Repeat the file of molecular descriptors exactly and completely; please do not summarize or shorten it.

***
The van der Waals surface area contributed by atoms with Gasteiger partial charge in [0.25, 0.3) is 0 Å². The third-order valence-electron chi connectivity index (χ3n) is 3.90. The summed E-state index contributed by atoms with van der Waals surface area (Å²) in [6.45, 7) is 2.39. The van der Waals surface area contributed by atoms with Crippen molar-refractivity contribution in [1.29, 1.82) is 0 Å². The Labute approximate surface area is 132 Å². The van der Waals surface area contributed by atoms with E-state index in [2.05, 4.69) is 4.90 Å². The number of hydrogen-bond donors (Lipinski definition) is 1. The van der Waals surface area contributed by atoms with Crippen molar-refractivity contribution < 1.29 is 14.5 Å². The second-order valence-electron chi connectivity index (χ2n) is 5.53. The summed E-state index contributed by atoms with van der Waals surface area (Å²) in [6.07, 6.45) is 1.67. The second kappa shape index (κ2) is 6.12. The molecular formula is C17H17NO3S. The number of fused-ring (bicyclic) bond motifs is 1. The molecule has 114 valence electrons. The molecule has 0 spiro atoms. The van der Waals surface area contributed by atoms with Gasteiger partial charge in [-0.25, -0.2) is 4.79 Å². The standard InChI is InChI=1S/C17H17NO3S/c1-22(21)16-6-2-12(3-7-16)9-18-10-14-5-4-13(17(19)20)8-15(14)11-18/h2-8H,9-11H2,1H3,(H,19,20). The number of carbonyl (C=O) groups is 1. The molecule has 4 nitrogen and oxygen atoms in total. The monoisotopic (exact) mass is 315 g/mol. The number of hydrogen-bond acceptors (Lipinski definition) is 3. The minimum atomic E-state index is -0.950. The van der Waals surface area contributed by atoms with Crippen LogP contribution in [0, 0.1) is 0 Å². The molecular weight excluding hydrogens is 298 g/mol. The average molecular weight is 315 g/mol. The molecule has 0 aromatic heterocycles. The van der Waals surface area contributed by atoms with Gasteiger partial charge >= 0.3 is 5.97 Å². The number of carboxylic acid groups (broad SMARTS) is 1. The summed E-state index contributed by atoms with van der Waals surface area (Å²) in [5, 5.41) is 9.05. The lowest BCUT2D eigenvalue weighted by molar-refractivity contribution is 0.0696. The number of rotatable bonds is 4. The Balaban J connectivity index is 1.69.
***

The van der Waals surface area contributed by atoms with Gasteiger partial charge in [0.25, 0.3) is 0 Å². The third-order valence-electron chi connectivity index (χ3n) is 3.90. The summed E-state index contributed by atoms with van der Waals surface area (Å²) in [6.45, 7) is 2.39. The van der Waals surface area contributed by atoms with Crippen molar-refractivity contribution in [1.29, 1.82) is 0 Å². The Labute approximate surface area is 132 Å². The van der Waals surface area contributed by atoms with E-state index in [2.05, 4.69) is 4.90 Å². The number of hydrogen-bond donors (Lipinski definition) is 1. The van der Waals surface area contributed by atoms with Crippen molar-refractivity contribution < 1.29 is 14.5 Å². The second-order valence-electron chi connectivity index (χ2n) is 5.53. The summed E-state index contributed by atoms with van der Waals surface area (Å²) in [6.07, 6.45) is 1.67. The second kappa shape index (κ2) is 6.12. The molecular formula is C17H17NO3S. The number of fused-ring (bicyclic) bond motifs is 1. The molecule has 114 valence electrons. The molecule has 0 spiro atoms. The van der Waals surface area contributed by atoms with Gasteiger partial charge in [-0.25, -0.2) is 4.79 Å². The standard InChI is InChI=1S/C17H17NO3S/c1-22(21)16-6-2-12(3-7-16)9-18-10-14-5-4-13(17(19)20)8-15(14)11-18/h2-8H,9-11H2,1H3,(H,19,20). The number of carbonyl (C=O) groups is 1. The molecule has 4 nitrogen and oxygen atoms in total. The monoisotopic (exact) mass is 315 g/mol. The number of hydrogen-bond acceptors (Lipinski definition) is 3. The minimum atomic E-state index is -0.950. The van der Waals surface area contributed by atoms with Crippen LogP contribution in [0, 0.1) is 0 Å². The molecular weight excluding hydrogens is 298 g/mol. The average molecular weight is 315 g/mol. The molecule has 0 aromatic heterocycles. The van der Waals surface area contributed by atoms with Gasteiger partial charge >= 0.3 is 5.97 Å². The number of carboxylic acid groups (broad SMARTS) is 1. The summed E-state index contributed by atoms with van der Waals surface area (Å²) in [5, 5.41) is 9.05. The lowest BCUT2D eigenvalue weighted by molar-refractivity contribution is 0.0696. The number of rotatable bonds is 4. The Balaban J connectivity index is 1.69.